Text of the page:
Tipping in the UK

Old Oct 5th, 2014, 01:14 AM
  #101  
 
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Also did you notice the enormous pile of chips that came with it? No wonder they bulge over plane seats. You just wonder if they actually notice what it tastes like.
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Old Oct 5th, 2014, 01:22 AM
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I lived in the US for a couple of years in the late 60s. I can only remember one fat woman at work and nowadays, she would probably only count as overweight. You just didn't see grossly obese Americans. What has happened? I suspect a combination of fast food, grazing instead of family meals and huge portions as in that revolting video.
Mind you, in the UK we are beginning to waddle in their wake
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Old Oct 5th, 2014, 02:08 AM
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>>Mind you, in the UK we are beginning to waddle in their wake
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Old Oct 5th, 2014, 02:09 AM
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Pret [a manger] do what is IMO a very good pastrami sandwich which fulfils its brief admirably ie sufficient filling to make you feel that you've eaten something substantial, not so much that you can't eat it without a bib.

sojourn - you know very well that corned beef in the UK [and lots of the english speaking world] is not the same as the meat of the same name in North America. You are comparing apples and pears.
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Old Oct 5th, 2014, 04:06 AM
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Mrs Prism, you are so right, I have done a check on our local Northern town and at the weekend there are no fat people in sight, but come the weekdays they crawl out of the woodwork.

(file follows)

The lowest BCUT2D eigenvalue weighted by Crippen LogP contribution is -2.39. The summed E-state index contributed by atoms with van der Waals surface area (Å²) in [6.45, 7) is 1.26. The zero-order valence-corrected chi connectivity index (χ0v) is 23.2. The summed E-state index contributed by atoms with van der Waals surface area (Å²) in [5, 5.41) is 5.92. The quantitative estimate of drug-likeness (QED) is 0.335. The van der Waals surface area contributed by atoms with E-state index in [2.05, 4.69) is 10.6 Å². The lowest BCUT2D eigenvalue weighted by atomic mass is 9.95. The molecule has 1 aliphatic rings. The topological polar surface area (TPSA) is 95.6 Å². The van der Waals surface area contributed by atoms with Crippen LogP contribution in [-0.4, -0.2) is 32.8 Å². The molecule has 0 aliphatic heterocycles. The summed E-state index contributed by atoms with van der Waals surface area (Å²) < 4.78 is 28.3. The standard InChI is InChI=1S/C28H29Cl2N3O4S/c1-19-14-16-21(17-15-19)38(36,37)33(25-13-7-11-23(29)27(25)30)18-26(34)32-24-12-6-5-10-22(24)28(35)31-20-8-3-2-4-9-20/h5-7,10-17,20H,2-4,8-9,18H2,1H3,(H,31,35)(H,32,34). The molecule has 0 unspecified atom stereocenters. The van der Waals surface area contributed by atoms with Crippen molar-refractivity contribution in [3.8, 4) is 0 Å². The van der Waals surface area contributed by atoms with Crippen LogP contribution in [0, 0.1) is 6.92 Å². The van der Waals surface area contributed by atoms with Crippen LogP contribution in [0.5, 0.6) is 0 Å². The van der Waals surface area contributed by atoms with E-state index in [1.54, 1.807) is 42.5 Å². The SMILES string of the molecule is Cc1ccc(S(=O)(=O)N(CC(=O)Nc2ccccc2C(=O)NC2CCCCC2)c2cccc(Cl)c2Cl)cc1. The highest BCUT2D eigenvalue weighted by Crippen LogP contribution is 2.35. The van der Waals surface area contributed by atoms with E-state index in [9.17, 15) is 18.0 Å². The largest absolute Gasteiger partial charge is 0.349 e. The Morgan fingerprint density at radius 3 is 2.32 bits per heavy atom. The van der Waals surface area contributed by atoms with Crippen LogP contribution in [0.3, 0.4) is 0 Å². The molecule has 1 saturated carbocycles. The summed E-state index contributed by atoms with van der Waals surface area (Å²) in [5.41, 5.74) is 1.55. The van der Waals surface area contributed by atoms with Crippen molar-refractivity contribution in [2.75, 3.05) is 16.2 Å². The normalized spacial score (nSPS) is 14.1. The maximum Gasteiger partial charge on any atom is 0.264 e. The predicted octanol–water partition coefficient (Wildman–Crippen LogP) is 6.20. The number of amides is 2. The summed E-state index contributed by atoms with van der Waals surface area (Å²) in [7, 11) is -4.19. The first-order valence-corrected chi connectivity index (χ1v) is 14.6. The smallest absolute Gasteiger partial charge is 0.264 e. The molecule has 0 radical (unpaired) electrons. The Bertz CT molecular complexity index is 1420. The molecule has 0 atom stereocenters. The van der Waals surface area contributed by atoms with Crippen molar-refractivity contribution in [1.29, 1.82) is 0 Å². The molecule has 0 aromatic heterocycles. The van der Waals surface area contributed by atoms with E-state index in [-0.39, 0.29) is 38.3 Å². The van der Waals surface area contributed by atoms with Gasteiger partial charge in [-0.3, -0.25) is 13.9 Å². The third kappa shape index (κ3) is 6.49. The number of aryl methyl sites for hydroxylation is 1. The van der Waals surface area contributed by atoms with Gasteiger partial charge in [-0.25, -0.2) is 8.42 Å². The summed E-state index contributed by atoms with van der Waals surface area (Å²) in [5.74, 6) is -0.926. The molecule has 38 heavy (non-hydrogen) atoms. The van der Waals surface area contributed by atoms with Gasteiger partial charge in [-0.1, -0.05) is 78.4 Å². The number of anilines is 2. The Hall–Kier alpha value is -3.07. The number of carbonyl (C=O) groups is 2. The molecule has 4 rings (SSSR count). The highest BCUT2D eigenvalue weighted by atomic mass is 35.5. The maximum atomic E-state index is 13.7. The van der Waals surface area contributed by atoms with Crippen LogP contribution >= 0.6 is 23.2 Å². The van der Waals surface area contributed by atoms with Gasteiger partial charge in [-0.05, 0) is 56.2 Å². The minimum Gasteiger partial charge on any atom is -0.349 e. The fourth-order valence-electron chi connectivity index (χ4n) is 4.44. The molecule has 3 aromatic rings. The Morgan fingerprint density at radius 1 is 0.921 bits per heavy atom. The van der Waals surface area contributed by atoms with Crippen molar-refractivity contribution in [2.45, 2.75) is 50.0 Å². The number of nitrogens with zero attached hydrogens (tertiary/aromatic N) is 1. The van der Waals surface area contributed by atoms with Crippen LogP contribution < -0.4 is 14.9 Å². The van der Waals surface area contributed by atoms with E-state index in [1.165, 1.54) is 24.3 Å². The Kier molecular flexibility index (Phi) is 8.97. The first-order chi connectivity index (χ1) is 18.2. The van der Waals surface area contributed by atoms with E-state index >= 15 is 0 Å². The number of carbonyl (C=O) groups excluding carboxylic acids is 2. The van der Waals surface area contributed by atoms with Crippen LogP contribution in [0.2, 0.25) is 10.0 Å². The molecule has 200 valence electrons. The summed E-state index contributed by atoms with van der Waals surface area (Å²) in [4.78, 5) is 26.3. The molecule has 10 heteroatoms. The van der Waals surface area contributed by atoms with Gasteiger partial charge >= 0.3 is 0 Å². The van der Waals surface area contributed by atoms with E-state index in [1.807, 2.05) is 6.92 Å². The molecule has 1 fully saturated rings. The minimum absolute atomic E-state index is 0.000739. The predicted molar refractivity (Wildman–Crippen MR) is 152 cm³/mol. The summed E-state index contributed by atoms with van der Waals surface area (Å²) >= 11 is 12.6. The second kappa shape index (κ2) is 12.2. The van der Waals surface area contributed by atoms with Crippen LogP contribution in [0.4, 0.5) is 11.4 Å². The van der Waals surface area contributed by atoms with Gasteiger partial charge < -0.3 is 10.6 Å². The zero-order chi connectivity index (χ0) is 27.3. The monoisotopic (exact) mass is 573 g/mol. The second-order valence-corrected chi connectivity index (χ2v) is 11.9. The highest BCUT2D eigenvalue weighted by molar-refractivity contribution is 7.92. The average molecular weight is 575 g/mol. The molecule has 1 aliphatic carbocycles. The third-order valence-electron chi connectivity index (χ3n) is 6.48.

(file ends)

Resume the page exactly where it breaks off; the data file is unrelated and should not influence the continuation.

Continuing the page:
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Old Oct 5th, 2014, 07:16 AM
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wow 104 replies to a tipping post that has moved to fat people and corned beef!!!
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Old Oct 5th, 2014, 07:37 AM
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Oh come on people, you are free to put as much beef on your sandwich as you wish. If you want to skimp to save money, go ahead.

A corned beef sandwich is made up of very thin slices piled up. If you flattened out/smoothed out each slice and then stacked them neatly on top of one another they would not result in nearly as 'big' a sandwich in appearance. The question is how much WEIGHT of beef is there. Just like good old MickeyD's who advertise, 1/4 pounders, 1/3 pounder Angus Beef, etc.

I personally am not a big eater in terms of how much I consume at a meal. I venture to say I probably eat less than most of you. I cannot for example finish a MickeyD's quarter pounder with cheese, medium fries and a coke. I eat an equal amount of a corned beef sandwich and fries. How much you eat is not a function of how big something is.